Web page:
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Soul Axiom Hands-On Preview

by Danny Vittore


I’ll be honest, when I first heard of Soul Axiom, I wasn’t sure what to make of it. An indie game which was going to be another sci-fi adventure game? Sounds pretty run-of-the-mill and I stopped trying to learn things about it. Having now played the beginning of it, I’m kind of glad I didn’t. In a good way. Because it seems the game doesn’t particularly want you to know what is going on either.

When you start a new game, you begin falling. As in, your player character is just falling in a whole lot of nothingness. That is, until you hit a boat. A flying boat. This is your first indication that something is amiss, ignoring the fact that you’ve just been falling out of nowhere, but the fact that a good, roughly 20 second, fall didn’t break any of your bones, instead leaving you a-okay is a tad suspicious.

The game gives you very little indication of what is going on or even instructions on how to do things and normally I would chastise a game for doing this. However, on this occasion, I just felt that the whole game was just really intuitive. Besides, if you’ve ever played an FPS game or had the sense to consult the key bindings options, you would have figured it all out quite quickly anyway.


Sure, giving you no objectives or any inkling of direction will mean you will be doing a lot of exploration and looking around, trying to see what you can operate and what is just static environment (most of it), but I have a feeling this is exactly what Wales Interactive intended and it kind of works. I never felt frustrated, and when I figured things out on my own I felt pretty pleased with myself, like the time I finally figure out that the blue bars were a ladder. D’oh.


The game in general has a really eerie, slightly creepy feel. While it wasn’t advertised as a horror game, it sure can do plenty to scare you with just the general ambience. That and the giant monster that comes crashing into your newly rejuvenated ship and ripping it apart. Yeah, that can freak you out quite a bit. It doesn’t help that the monster kind of looks like these guys.


So now, I’ve fallen even further, surrounded by pieces of burning ship. If there were any complaints that I’d make so far, it would be that some parts of the levels can be really dark. Like, too dark. And yes, I did play with the settings. Still too dark. On the other hand, you might have noticed that the parts of the game you can see are actually really pretty. Considering that it’s an indie game, it’s even more impressive and I would probably put it up there as one of, if not, the most pretty looking indie games I’ve ever played.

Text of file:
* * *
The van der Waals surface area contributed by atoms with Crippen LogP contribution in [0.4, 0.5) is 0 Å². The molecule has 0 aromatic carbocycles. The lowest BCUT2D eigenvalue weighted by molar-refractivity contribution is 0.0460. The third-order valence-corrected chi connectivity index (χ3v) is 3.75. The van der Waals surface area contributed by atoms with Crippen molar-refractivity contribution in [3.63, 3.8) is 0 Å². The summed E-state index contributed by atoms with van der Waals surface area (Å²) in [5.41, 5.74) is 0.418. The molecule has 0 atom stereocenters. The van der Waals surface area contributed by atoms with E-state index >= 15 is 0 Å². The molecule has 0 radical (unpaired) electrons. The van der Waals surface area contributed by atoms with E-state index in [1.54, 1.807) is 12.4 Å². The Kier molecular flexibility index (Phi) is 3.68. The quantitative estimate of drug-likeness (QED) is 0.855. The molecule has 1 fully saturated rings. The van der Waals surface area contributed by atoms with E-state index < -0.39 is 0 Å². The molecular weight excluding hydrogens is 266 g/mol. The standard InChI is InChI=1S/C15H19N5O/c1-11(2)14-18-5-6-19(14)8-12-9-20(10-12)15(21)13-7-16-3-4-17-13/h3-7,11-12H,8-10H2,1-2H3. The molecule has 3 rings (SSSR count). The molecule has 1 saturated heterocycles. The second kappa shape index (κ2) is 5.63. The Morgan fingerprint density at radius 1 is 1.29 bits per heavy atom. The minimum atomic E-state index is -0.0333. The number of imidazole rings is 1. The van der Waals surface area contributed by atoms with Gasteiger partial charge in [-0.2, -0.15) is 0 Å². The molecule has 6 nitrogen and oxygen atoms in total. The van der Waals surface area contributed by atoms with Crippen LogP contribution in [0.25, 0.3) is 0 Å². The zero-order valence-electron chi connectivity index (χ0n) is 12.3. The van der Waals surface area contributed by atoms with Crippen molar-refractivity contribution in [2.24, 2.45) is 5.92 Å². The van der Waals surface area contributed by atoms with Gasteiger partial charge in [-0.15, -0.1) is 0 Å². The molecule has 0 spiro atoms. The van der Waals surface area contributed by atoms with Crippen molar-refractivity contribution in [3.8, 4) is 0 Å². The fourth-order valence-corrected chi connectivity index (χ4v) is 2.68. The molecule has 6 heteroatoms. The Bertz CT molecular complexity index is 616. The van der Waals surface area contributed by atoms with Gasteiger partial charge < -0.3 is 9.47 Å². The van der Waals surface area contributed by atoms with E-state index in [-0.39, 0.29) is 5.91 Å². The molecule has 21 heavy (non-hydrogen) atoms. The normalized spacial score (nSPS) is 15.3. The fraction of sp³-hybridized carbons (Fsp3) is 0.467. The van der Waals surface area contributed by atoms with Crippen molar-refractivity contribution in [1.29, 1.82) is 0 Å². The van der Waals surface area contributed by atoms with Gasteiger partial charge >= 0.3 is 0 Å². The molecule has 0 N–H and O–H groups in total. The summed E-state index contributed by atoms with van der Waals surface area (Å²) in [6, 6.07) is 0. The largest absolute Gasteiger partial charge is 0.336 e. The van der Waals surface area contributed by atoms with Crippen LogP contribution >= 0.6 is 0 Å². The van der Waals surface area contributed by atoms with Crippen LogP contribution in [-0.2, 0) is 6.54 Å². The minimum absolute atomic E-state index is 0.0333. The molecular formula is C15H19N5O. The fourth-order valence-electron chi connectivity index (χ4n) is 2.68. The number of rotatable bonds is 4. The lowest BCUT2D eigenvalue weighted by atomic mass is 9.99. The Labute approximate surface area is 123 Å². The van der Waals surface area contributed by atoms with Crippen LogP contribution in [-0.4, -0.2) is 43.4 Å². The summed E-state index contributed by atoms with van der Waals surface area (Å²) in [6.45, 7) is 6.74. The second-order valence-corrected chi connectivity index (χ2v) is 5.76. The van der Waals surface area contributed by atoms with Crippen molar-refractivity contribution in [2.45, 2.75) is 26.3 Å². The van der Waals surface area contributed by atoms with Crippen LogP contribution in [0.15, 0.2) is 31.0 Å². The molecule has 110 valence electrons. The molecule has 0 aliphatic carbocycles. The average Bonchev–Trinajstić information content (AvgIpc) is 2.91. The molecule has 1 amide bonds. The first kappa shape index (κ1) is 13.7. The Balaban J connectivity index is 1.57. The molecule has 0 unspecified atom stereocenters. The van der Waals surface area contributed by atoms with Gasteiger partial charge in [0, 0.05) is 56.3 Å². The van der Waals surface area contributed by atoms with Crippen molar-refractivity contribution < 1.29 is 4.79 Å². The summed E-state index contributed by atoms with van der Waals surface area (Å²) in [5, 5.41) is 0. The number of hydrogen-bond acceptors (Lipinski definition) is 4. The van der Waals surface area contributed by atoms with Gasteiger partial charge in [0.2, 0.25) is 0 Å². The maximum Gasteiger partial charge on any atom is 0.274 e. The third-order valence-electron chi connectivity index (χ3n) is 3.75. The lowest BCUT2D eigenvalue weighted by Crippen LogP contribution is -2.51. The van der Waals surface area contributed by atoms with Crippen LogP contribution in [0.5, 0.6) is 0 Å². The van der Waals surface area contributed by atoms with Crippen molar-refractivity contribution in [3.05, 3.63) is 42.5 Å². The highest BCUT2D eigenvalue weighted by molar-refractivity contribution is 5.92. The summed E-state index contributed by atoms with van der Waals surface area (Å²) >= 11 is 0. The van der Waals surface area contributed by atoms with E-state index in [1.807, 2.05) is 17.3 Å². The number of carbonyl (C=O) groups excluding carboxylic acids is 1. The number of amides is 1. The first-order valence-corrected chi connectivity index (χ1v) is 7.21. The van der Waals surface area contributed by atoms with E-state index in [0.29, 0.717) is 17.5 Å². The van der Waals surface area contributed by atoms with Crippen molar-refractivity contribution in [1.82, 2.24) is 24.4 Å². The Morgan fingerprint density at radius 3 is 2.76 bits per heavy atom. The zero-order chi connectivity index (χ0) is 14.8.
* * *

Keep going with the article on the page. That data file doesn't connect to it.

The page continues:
There’s something just a bit creepy about a place called “The Last Chance.” Add in the fact that it’s completely deserted and you will be looking over your shoulder more times than once. After figuring out what I was supposed to be doing and doing it in a fair and intuitive amount of time, you get teleported to a completely different environment.


This is where the game really starts to shine. After touching this weird glowey-hand statue thing located right in front of the place you just teleported to, your right hand becomes transparent to the bone and you get the power to phase in and out objects from existence. Which is pretty neat. Add in the fact that the ability is then used to solve some puzzles and you will find that the game seems to have found a way to entertain you that isn’t just scaring you in very subtle (and unsubtle) manners.

You will notice that some of the graphical fidelity of the environments start to deteriorate ever so slightly as you progress further into the game, but I presume it is just a matter of lack of polish as the game is still in early access. One more teleport to another location, a few more fun and intuitive puzzles and some scares, and you reach this place:


Oh, a tram? Don’t mind if I do! Unfortunately, this is where the preview is going to end I’m afraid. Spoilers a plenty start from here and I feel like that’s going to have to be stuff for the review that will be coming in the not too distant future. However, the gist of it is this: Soul Axiom is a pretty good game so far. Subtlety, variety and intuitiveness rule the day for this game.

I have no way of knowing how much more polished it will be when it’s finished (nor do I know how long the game is as I haven’t finished it yet), but if you’re looking to try something a bit different which is also fun, Soul Axiom doesn’t appear to be a bad place to start.

Soul Axiom is a first-person sci-fi adventure game that is currently available to play through Early Access on Steam.

Have you been playing the Soul Axiom Early Access? If not, does this look interesting to you? Let us know in the comments below!

- This article was updated on:March 8th, 2018

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